a public notice under s. 22( 1 ) of the Income tax Act was published on May 1, 1945. On January 5, 1950 the assessee submitted a voluntary return showing an income of Rs. 1,935 for the assessment year 1945-46 and added a footnote to his return that his wife had sold her old ornaments and deposited a sum of Rs. 59,026 with some Syndicate in which he was a partner. The Income-tax Officer ignored the voluntary return and in February 1950 issued a notice under s. 34(1) of that Act pursuant to which the assessee submitted a return in March 1950. The Income-tax Officer made the assessment in February 1951 including the sum of Rs. 59,026 in the total income of the assessee. The assessee ,contended that the assessment was invalid as it was completed more than four years after the end of the assessment year in violation of s. 34(1)(b). The department contended that the voluntary return was no return as it did not disclose any taxable income and the assessment was valid under the proviso to s. 34(3). It was held that the voluntary return filed by the assessee even though it did not disclose any taxable income was a good return. As such no question arose under s. 34( 1 ) of income escaping assessment and the Income-tax Officer was not justified in issuing a notice under s. 34(1). The assessment which was therefore made pursuant to the notice under that section was barred by time, having been made beyond the period prescribed. The principle which has been settled by this decision is that where a voluntary return has been filed pursuant to a general notice even after the expiry of the period mentioned in that notice, the Income-tax Officer must proceed to assess the income by taking up that return. He cannot ignore that return and serve on the assessee a notice under the provisions relating to escaped income which was s. 34 in the Income-tax Act. This view also finds support from the decision of this Court in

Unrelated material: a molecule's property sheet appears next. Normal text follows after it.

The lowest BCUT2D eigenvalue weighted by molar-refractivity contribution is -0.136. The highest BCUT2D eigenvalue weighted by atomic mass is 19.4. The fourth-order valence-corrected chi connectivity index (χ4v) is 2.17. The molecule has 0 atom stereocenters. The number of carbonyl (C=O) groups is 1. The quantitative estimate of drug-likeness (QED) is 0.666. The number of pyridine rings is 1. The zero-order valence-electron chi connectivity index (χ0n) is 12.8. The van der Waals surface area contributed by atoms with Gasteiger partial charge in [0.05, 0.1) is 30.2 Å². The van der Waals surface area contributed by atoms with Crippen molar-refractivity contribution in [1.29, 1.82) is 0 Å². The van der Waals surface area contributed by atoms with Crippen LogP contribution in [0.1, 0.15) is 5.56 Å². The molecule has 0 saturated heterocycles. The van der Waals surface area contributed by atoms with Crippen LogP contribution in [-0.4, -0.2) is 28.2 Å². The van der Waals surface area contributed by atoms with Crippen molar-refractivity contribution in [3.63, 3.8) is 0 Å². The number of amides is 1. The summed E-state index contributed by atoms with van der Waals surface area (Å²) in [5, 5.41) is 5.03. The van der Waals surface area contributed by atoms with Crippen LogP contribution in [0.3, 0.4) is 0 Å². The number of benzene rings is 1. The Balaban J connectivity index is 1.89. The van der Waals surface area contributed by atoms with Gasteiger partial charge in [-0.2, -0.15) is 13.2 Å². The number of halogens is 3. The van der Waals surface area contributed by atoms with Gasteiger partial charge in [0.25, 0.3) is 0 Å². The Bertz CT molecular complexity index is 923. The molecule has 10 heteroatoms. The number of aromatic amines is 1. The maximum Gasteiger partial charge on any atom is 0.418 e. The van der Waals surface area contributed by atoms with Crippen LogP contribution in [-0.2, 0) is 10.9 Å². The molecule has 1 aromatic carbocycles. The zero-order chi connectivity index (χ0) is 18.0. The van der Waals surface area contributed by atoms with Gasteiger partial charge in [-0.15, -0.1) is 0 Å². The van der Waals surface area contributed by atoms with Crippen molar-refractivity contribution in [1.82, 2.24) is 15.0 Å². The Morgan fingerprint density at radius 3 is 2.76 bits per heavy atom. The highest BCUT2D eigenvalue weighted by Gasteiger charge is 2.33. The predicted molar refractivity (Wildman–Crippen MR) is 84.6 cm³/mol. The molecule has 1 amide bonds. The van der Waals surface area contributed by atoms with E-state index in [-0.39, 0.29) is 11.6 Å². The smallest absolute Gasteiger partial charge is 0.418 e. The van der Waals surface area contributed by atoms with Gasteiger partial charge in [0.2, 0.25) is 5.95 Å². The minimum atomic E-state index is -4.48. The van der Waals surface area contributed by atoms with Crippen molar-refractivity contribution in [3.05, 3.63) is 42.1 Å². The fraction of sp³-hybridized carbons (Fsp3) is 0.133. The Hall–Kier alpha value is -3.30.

# Commissioner of Income- tax, Madras v.S. Raman Chettiar, [1965] 1 SCR 883